Review of Comments Received on the Legal Dictionary of Property in Canada (LDPC) Vol. 1   imprimer

(Consultation conducted from May 15 to June 15, 2010)
[Version française]

This report summarizes the comments received and indicates the adjustments that will be made to the next version of the LDPC Vol. 1, which is scheduled for release in 2011. To facilitate consultation, the information has been grouped under headings corresponding to the various components and aspects of the LDPC.

Table of Contents

1. Comments regarding the format of the dictionary’s various components
           1.1. Articles
           1.2. User guide
           1.3. Indexes
           1.4. References to sources
2. Comments regarding the concepts and the choice of entries
           2.1. Choice of bilingual and bisystemic entries
           2.2. Reduction of definitions
           2.3. Interpretation of the relationships between concepts
           2.4. Choice of excerpts from judgments
3. Results of the feedback gathering process: Evaluation form [table]

1.     Comments regarding the format of the dictionary’s various components [TOP]

1.1.  Articles [TOP]

Comments: A number of people applauded the bilingual, aligned format of articles, and often mentioned the user-friendliness of the online interface.

With regard to the language alignment in the hard-copy version, some people would have preferred that the French be on the left side of the page instead of the right side in the French version of the LDPC (Vol. 1, Tome I – French/English). Others suggested putting references to entries at the top of pages to make it easier to locate a given entry.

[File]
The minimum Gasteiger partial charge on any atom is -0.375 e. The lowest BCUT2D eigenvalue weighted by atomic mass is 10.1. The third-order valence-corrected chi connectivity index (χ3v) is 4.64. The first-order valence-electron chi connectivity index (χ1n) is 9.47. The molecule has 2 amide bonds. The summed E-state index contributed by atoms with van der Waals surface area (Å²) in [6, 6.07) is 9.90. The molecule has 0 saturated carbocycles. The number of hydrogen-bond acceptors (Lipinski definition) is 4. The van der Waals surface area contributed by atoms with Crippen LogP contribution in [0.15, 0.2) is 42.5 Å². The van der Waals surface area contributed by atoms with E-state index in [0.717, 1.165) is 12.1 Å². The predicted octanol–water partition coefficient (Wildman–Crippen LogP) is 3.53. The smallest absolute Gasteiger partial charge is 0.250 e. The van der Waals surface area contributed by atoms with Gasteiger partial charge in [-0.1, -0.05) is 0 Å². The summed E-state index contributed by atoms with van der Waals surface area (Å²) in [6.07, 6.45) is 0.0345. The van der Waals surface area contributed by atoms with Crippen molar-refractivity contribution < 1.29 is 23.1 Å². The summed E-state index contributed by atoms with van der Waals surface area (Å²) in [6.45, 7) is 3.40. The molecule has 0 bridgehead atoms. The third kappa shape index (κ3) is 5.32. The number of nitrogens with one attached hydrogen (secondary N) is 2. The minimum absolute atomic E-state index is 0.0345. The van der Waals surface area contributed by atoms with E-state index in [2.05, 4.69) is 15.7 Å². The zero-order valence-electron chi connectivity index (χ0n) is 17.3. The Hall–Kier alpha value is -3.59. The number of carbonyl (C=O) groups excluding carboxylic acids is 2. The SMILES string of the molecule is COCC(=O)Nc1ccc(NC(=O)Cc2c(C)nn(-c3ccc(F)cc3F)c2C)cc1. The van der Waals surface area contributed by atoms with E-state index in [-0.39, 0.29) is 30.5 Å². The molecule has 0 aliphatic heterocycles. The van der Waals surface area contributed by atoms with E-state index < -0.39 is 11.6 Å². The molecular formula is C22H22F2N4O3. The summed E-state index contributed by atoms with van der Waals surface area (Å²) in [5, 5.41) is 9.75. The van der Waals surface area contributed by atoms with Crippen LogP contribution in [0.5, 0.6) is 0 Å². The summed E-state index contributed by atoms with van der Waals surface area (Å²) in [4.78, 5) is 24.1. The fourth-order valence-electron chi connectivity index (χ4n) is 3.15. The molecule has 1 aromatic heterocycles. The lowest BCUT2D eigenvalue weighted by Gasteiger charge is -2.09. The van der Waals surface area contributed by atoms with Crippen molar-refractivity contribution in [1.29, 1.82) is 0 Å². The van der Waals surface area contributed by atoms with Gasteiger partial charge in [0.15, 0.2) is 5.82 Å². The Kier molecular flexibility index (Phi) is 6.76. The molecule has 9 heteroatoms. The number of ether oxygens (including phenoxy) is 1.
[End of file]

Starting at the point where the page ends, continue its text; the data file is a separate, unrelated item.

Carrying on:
Adjustments: In the next hard-copy version, the French will appear on the left in the French version of the LDPC (Vol. 1, Tome I – French/English) instead of on the right, though the current layout will remain for the English version (Vol. 1, Tome II – English/French). We will therefore deviate from common practice, whereby the English is always on the left in federal texts (to this effect, see the format of federal statutes).

Based on lexicographic usage, the first entry on the left-hand page will be added to the top of the page and the last entry on the right-hand page will appear at the top of that page.

1.2.  User guide [TOP]

Comments: The guide was well received. Users found that it comprehensively contains all the necessary details on the various aspects of the dictionary. However, some users pointed out that the user guide would benefit from being less technical in its language.

Adjustments: The guide is currently being reviewed with the aim of making it easier to read and consult.

1.3.  Indexes [TOP]

Comments: In general, comments on the indexes were positive. However, the lack of page number references for each of the articles in indexes A and C was questioned by many. It was also suggested that indexes be printed on coloured paper to make them more visible in the hard-copy version.